Jeanette Marsh
30. sugarwater
Oh, and Alison Sinclair as well. She has a cycle of excellent scifi novels, two of which ("Legacies" and "BlueHeart") are unfortunately no longer in print.
Rob Munnelly
31. RobMRobM
Please don't forget the best one hit wonder in the early days of Sci-Fi, Wilmar Shiras. She wrote one great short story/novella "In Hiding," which perhaps is my favorite Sci-Fi short piece ever, and one great novel "Children of the Atom." Both are listed in collections of the best Sci-Fi works ever and are truly mindblowing, as required for this blog post. Rob

P.s. I also believe Children of the Atom is available for sale in the online site.
Blue Tyson
32. BlueTyson

Francis Stevens, presumably? Citadel Of Fear, Claimed, The Elf-Trap, The Heads Of Cerberus, etc. The latter which you could call SF.


Yeah, good one. :)
K Tempest Bradford
33. ktempest
@26 flenflan

What Spearmint said. And to add to it: People of Color encompasses many non-white ethnicities, thus the appearance on the list of Octavia Butler AND Ted Chiang and other various peoples. This is not the place to discuss it, but People of Color is an accepted term in our community and is a helpful umbrella word. It would get exhausting and ridiculous if I had to list every ethnicity every time I wanted to mention this list.
Jeanette Marsh
34. Corinne Duyvis
This is an amazing list; I have a lot of reading to do!

I do have to point out that Tais Teng is a white man, though. It's a pseudonym; his full name is Thijs van Ebbenhorst Tengbergen. Over here, he's a well-known author of Dutch spec fiction.
Elizabeth Bear
35. matociquala
This is a great resource, and thank you for compiling it. I'd like to suggest Shweta Narayan, Nisi Shawl, Aliette de Bodard, Rochita Loenen-Ruiz, and N. K. Jemisin for additional reading--all awesome emerging writers who are women of color.

I'm not sure how much of their work would be considered "hard" science fiction, but I see Kelly Link on the list, so bolts and clockwork don't seem to be a defining characteristic.
Aliette de Bodard
36. aliettedebodard
Seconded on Shweta Narayan, and Rochita Loenen-Ruiz. I love their stuff.
Mary Robinette Kowal also writes great SF.
Dru Miller
37. Dru
Looking for the Mahdi, Faraday's Orphans by N. Lee Wood. The former for the most "mindblowing" of the pair.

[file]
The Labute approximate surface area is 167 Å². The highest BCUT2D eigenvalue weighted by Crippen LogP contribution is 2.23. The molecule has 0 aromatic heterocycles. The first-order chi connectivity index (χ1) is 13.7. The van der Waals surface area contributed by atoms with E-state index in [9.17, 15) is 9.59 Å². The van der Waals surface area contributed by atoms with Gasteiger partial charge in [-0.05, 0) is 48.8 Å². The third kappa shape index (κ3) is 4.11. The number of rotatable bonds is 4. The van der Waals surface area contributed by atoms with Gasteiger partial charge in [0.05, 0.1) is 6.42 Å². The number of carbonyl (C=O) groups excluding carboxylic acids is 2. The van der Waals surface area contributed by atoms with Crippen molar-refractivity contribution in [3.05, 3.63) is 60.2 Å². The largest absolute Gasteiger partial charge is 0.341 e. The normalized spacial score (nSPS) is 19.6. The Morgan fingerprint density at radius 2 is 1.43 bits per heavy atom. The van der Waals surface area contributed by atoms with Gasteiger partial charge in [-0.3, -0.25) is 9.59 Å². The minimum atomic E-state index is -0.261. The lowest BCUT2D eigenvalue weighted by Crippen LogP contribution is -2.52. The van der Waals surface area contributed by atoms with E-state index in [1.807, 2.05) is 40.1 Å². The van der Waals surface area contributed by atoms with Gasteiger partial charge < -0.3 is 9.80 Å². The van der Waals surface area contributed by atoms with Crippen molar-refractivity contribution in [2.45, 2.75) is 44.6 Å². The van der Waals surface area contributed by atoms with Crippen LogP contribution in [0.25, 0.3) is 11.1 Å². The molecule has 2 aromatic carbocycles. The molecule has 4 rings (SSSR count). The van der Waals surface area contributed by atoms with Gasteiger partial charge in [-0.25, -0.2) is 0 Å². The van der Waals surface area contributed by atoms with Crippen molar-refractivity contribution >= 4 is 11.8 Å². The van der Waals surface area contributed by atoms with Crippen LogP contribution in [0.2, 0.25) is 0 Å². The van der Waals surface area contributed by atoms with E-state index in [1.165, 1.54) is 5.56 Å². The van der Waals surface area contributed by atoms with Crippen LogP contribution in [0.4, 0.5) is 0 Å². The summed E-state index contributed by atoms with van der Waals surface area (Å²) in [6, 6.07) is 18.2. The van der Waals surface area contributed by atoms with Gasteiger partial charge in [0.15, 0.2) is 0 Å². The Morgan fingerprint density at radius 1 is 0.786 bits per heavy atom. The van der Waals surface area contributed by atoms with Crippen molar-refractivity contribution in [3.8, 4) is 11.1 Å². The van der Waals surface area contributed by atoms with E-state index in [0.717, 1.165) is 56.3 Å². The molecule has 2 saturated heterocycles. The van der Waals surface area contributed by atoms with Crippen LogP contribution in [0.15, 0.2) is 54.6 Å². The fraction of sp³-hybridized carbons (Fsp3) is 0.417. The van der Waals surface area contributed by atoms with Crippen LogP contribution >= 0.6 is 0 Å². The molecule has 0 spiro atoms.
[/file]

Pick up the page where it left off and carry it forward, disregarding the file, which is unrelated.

Jeanette Marsh
38. Pete Jordan
Most of the holes I perceived have already been filled by commenters, but Tricia Sullivan belongs in the list of authors, I think, as do Josephine Saxton, Jody Scott, Zenna Henderson, Margaret Elphinstone and Rhoda Lerman. I'm sure I could add more if I scanned my shelves or pondered further. Chelsea Quinn Yarbro, there's another.
Jeanette Marsh
39. Jacintha
Joan Slonczewski, "Brain Plague." Insanely good. Sentient one-celled organisms.

I think Stephen Barnes's "Blood Brothers" is his best. Beautiful and haunting on the characterization, brilliant language, light on the homophobia.
Jeanette Marsh
40. BooksonMars
Leslie F. Stone

(pseudonym of Leslie F. Silberberg, nee Leslie Francis Rubenstein; 1905-1991)

“Along with Clare Winger Harris, Stone was one of the first women writers to appear in the science fiction magazines, debuting in 1929. Her science fiction was most popular in the Thirties. She also published two SF novels. In addition to her science fiction, she published fantasy fiction in Weird Tales between 1935-1938. Her last story appeared in 1951.”
Rae Lori
41. SciFiRae
Very awesome list. I'm going to sticky this and start adding to my TBR pile.

Thanks so much for compiling this Tempest and to your wonderful commentators at TABW blog.

Rae Lori
Jeanette Marsh
42. Nephtis
To second names already mentioned:

Tananarive Due (I don't see her name often enough), Chris Moriarty, Justina Robson, Joan D. Vinge, Maureen M. McHugh (esp. China Mountain Zhang), Joan Slonczewski (both A Door Into Ocean and Brain Plague are excellent)

Didn't see mentioned:

Karin Lowachee is a Canadian author, born in South America. Her scifi novels, Warchild, Cagebird, and Burndive are very good

Kay Kenyon has written a lot of science fiction, and her latest The Rose and the Entire books are getting a bit of attention.